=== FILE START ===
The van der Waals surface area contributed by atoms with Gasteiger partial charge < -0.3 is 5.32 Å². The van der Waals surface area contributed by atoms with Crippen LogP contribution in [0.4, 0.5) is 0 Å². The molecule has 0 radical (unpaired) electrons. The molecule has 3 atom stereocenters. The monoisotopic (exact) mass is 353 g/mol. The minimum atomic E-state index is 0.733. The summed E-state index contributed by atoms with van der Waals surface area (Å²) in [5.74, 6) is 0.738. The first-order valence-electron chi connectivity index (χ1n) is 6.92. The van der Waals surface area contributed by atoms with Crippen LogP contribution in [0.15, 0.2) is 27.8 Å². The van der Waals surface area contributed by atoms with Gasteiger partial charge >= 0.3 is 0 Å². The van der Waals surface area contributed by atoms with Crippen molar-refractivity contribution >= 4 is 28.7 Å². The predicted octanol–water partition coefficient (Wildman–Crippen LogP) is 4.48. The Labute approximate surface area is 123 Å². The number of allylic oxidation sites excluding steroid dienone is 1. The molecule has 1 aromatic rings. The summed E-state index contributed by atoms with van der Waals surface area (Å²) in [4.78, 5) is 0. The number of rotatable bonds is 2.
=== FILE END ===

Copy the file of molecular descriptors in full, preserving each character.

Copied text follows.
The van der Waals surface area contributed by atoms with Gasteiger partial charge < -0.3 is 5.32 Å². The van der Waals surface area contributed by atoms with Crippen LogP contribution in [0.4, 0.5) is 0 Å². The molecule has 0 radical (unpaired) electrons. The molecule has 3 atom stereocenters. The monoisotopic (exact) mass is 353 g/mol. The minimum atomic E-state index is 0.733. The summed E-state index contributed by atoms with van der Waals surface area (Å²) in [5.74, 6) is 0.738. The first-order valence-electron chi connectivity index (χ1n) is 6.92. The van der Waals surface area contributed by atoms with Crippen LogP contribution in [0.15, 0.2) is 27.8 Å². The van der Waals surface area contributed by atoms with Gasteiger partial charge >= 0.3 is 0 Å². The van der Waals surface area contributed by atoms with Crippen molar-refractivity contribution >= 4 is 28.7 Å². The predicted octanol–water partition coefficient (Wildman–Crippen LogP) is 4.48. The Labute approximate surface area is 123 Å². The number of allylic oxidation sites excluding steroid dienone is 1. The molecule has 1 aromatic rings. The summed E-state index contributed by atoms with van der Waals surface area (Å²) in [4.78, 5) is 0. The number of rotatable bonds is 2.